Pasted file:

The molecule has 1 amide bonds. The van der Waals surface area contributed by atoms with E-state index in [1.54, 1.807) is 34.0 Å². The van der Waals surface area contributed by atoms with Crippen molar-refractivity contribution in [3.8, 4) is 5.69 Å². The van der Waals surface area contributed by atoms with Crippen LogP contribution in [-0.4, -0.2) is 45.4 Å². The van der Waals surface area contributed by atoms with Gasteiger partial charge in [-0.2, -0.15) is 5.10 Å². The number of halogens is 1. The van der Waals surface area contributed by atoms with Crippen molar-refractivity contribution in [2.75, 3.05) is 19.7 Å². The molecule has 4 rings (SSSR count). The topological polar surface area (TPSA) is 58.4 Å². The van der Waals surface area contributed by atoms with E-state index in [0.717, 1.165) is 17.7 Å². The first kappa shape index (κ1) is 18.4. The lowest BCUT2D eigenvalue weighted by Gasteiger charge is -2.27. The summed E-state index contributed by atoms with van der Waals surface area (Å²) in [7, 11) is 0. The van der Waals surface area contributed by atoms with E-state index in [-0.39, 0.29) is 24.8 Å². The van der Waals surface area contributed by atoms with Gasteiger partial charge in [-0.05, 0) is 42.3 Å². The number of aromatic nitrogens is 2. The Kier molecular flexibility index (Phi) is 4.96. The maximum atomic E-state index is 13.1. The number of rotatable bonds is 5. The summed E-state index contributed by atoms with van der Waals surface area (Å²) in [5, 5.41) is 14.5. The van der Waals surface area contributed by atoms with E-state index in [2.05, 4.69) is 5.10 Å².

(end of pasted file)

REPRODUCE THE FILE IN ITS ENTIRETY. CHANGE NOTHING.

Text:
The molecule has 1 amide bonds. The van der Waals surface area contributed by atoms with E-state index in [1.54, 1.807) is 34.0 Å². The van der Waals surface area contributed by atoms with Crippen molar-refractivity contribution in [3.8, 4) is 5.69 Å². The van der Waals surface area contributed by atoms with Crippen LogP contribution in [-0.4, -0.2) is 45.4 Å². The van der Waals surface area contributed by atoms with Gasteiger partial charge in [-0.2, -0.15) is 5.10 Å². The number of halogens is 1. The van der Waals surface area contributed by atoms with Crippen molar-refractivity contribution in [2.75, 3.05) is 19.7 Å². The molecule has 4 rings (SSSR count). The topological polar surface area (TPSA) is 58.4 Å². The van der Waals surface area contributed by atoms with E-state index in [0.717, 1.165) is 17.7 Å². The first kappa shape index (κ1) is 18.4. The lowest BCUT2D eigenvalue weighted by Gasteiger charge is -2.27. The summed E-state index contributed by atoms with van der Waals surface area (Å²) in [7, 11) is 0. The van der Waals surface area contributed by atoms with E-state index in [-0.39, 0.29) is 24.8 Å². The van der Waals surface area contributed by atoms with Gasteiger partial charge in [-0.05, 0) is 42.3 Å². The number of aromatic nitrogens is 2. The Kier molecular flexibility index (Phi) is 4.96. The maximum atomic E-state index is 13.1. The number of rotatable bonds is 5. The summed E-state index contributed by atoms with van der Waals surface area (Å²) in [5, 5.41) is 14.5. The van der Waals surface area contributed by atoms with E-state index in [2.05, 4.69) is 5.10 Å².